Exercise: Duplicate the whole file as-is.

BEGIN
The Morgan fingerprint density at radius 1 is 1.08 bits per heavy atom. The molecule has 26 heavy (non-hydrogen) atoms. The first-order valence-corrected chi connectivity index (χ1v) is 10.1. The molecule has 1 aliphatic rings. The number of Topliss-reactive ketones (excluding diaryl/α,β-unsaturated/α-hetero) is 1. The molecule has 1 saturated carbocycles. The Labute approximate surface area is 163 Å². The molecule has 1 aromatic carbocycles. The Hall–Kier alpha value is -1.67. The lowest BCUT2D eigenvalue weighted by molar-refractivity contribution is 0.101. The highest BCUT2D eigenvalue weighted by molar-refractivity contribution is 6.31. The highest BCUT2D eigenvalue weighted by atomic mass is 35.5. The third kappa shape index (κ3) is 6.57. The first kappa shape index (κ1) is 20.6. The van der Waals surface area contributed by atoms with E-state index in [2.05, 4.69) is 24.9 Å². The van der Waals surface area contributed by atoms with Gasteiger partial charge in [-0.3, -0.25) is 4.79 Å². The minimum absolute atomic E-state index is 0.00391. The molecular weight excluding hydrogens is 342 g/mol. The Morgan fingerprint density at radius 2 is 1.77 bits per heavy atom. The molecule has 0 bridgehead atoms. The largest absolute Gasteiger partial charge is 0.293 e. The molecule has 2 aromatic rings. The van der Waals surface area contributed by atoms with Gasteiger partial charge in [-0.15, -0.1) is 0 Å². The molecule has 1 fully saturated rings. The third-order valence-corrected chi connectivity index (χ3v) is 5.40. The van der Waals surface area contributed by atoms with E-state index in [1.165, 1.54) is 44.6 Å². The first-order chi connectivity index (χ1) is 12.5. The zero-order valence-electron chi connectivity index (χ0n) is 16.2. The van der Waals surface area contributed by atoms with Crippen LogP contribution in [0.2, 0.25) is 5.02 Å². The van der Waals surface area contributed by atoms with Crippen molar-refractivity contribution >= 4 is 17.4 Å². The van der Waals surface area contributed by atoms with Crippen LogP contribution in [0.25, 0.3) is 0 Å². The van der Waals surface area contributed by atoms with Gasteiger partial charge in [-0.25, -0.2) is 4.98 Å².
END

The Morgan fingerprint density at radius 1 is 1.08 bits per heavy atom. The molecule has 26 heavy (non-hydrogen) atoms. The first-order valence-corrected chi connectivity index (χ1v) is 10.1. The molecule has 1 aliphatic rings. The number of Topliss-reactive ketones (excluding diaryl/α,β-unsaturated/α-hetero) is 1. The molecule has 1 saturated carbocycles. The Labute approximate surface area is 163 Å². The molecule has 1 aromatic carbocycles. The Hall–Kier alpha value is -1.67. The lowest BCUT2D eigenvalue weighted by molar-refractivity contribution is 0.101. The highest BCUT2D eigenvalue weighted by molar-refractivity contribution is 6.31. The highest BCUT2D eigenvalue weighted by atomic mass is 35.5. The third kappa shape index (κ3) is 6.57. The first kappa shape index (κ1) is 20.6. The van der Waals surface area contributed by atoms with E-state index in [2.05, 4.69) is 24.9 Å². The van der Waals surface area contributed by atoms with Gasteiger partial charge in [-0.3, -0.25) is 4.79 Å². The minimum absolute atomic E-state index is 0.00391. The molecular weight excluding hydrogens is 342 g/mol. The Morgan fingerprint density at radius 2 is 1.77 bits per heavy atom. The molecule has 0 bridgehead atoms. The largest absolute Gasteiger partial charge is 0.293 e. The molecule has 2 aromatic rings. The van der Waals surface area contributed by atoms with Gasteiger partial charge in [-0.15, -0.1) is 0 Å². The molecule has 1 fully saturated rings. The third-order valence-corrected chi connectivity index (χ3v) is 5.40. The van der Waals surface area contributed by atoms with E-state index in [1.165, 1.54) is 44.6 Å². The first-order chi connectivity index (χ1) is 12.5. The zero-order valence-electron chi connectivity index (χ0n) is 16.2. The van der Waals surface area contributed by atoms with Crippen LogP contribution in [0.2, 0.25) is 5.02 Å². The van der Waals surface area contributed by atoms with Crippen molar-refractivity contribution >= 4 is 17.4 Å². The van der Waals surface area contributed by atoms with Crippen LogP contribution in [0.25, 0.3) is 0 Å². The van der Waals surface area contributed by atoms with Gasteiger partial charge in [-0.25, -0.2) is 4.98 Å².